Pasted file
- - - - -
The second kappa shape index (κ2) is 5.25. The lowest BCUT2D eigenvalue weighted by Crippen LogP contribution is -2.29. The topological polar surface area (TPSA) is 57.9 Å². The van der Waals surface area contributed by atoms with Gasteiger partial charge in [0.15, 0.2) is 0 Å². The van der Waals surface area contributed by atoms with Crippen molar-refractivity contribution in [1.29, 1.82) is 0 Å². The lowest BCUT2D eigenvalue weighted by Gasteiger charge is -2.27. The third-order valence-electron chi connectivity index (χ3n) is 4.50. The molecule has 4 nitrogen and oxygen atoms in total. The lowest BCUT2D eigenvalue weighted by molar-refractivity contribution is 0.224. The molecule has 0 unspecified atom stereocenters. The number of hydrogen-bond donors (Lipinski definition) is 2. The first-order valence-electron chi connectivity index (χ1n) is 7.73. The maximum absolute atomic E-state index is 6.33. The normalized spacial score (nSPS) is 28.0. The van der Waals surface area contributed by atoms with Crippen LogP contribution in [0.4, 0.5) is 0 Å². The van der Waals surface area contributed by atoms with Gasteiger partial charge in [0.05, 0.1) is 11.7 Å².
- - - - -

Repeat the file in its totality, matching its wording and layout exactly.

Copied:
The second kappa shape index (κ2) is 5.25. The lowest BCUT2D eigenvalue weighted by Crippen LogP contribution is -2.29. The topological polar surface area (TPSA) is 57.9 Å². The van der Waals surface area contributed by atoms with Gasteiger partial charge in [0.15, 0.2) is 0 Å². The van der Waals surface area contributed by atoms with Crippen molar-refractivity contribution in [1.29, 1.82) is 0 Å². The lowest BCUT2D eigenvalue weighted by Gasteiger charge is -2.27. The third-order valence-electron chi connectivity index (χ3n) is 4.50. The molecule has 4 nitrogen and oxygen atoms in total. The lowest BCUT2D eigenvalue weighted by molar-refractivity contribution is 0.224. The molecule has 0 unspecified atom stereocenters. The number of hydrogen-bond donors (Lipinski definition) is 2. The first-order valence-electron chi connectivity index (χ1n) is 7.73. The maximum absolute atomic E-state index is 6.33. The normalized spacial score (nSPS) is 28.0. The van der Waals surface area contributed by atoms with Crippen LogP contribution in [0.4, 0.5) is 0 Å². The van der Waals surface area contributed by atoms with Gasteiger partial charge in [0.05, 0.1) is 11.7 Å².